OmniFocus Review

I've written before about my Ultimate To-Do List Application for iPhone. I was pretty happy with what I wound up with, but it still wasn't helping me much. Writing down your desired actions is only one part of Getting Things Done (GTD); you also need to organize and process things, and a simple list of lists wasn't helping me do that.

So, I've decided to give OmniFocus a try. So far, I'm very impressed. It truly is the ultimate to-do list application for iPhone.

I won't go over the basics of what it does or how to use it. Watch these videos if you want a taste of its functionality:

What makes OmniFocus better than a simple to-do list is that it organizes next actions in two dimensions: by project and by context. A project is some list of actions. For example, if I want to take my wife out for dinner and music this weekend, I might create this project:

  • Take Pebble out
  • Find out what bands are playing this weekend
  • Check with Pebble to see which band is her favorite
  • Buy tickets
  • Make dinner reservations
  • Get directions to restaurant
  • Get directions to venue
  • Call babysitter

That's a lot to do, and this is only one of dozens of projects that are active at any time. But what makes all this stuff manageable is assigning the actions to contexts:

  • Online
  • Find out what bands are playing this weekend
  • Buy tickets
  • Get directions to restaurant
  • Get directions to venue
  • Phone
  • Check with Pebble to see which band is her favorite
  • Make dinner reservations
  • Call babysitter

So, the next time I'm at my computer and bring up OmniFocus, I'll see "Find out what bands are playing this weekend" as the next available action for this project, and I'll (I hope) take care of it. Then the next time I open OmniFocus on my phone, I'll see "Check with Pebble..." and take care of that.

You plan using projects, but you execute using contexts. Contexts are the key to actually getting things done, rather than just leaving those actions languishing in dozens of lists you never look at.

The killer feature of OmniFocus is the synchronization between the desktop application and the iPhone application. I like that I can do all my planning at my desktop, then when I get in my car, I can quickly bring up the Errands list on my iPhone to see what I can pick up on the way to wherever I'm going. Or while in a meeting, I can quickly enter items into the phone and then process them later at my desk.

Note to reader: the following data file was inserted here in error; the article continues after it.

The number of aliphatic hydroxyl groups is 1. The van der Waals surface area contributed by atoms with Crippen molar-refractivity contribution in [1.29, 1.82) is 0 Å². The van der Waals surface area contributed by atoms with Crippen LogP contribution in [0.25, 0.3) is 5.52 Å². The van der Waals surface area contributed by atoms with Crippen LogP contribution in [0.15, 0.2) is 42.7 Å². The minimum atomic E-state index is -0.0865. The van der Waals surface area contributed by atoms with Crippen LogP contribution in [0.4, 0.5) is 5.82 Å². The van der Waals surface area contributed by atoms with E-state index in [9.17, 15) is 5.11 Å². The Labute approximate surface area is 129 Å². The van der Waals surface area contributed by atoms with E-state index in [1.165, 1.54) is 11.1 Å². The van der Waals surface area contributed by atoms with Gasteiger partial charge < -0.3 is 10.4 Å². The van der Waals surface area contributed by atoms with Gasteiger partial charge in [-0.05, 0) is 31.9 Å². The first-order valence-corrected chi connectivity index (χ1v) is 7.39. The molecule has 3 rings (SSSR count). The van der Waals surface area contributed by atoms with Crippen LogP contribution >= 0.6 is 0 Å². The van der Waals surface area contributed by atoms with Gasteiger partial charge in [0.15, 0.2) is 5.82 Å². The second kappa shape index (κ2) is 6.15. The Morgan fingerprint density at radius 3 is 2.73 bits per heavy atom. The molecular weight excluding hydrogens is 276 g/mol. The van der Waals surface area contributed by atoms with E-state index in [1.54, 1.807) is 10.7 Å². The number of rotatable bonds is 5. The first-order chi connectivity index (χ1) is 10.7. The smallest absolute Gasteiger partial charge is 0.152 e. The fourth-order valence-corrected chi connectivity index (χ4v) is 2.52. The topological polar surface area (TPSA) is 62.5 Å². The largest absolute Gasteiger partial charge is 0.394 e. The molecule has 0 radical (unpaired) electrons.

The downside of synchronization is that it is sometimes slow. My iPhone sometimes takes several minutes to complete a synchronization through MobileMe. You can use the app while it is synching, so the synchronization delay is more of a minor annoyance than a major source of frustration.

OmniFocus is designed to support the GTD system, and while it is adaptable to other productivity systems, adherents of other systems may not like it. For example, it does not give a way to prioritize tasks in the way that Franklin-Covey devotees would like.

It is important to understand what OmniFocus does not do. It is not a calendar or scheduling application (use iCal or Entourage for that). It is a personal organization system; it is not suitable for managing teams. It is not a project-tracking system. It is not a communication tool. It is just a tool for keeping track of all the things you want to do, and helping you do them with minimal fuss.

OmniFocus is powerful, but also pretty complicated. You definitely need to watch the tutorial videos and read the Getting Things Done book to figure out what the hell this thing does. The effort pays off.

OmniFocus is a little pricey ($100 to get it for both desktop and iPhone), but I'm very happy with it.

(Note: This review is based upon version 1.6.1 of the OmniFocus desktop app, and version 1.2.3 of the iPhone app.)

© 2003-2017 Kristopher Johnson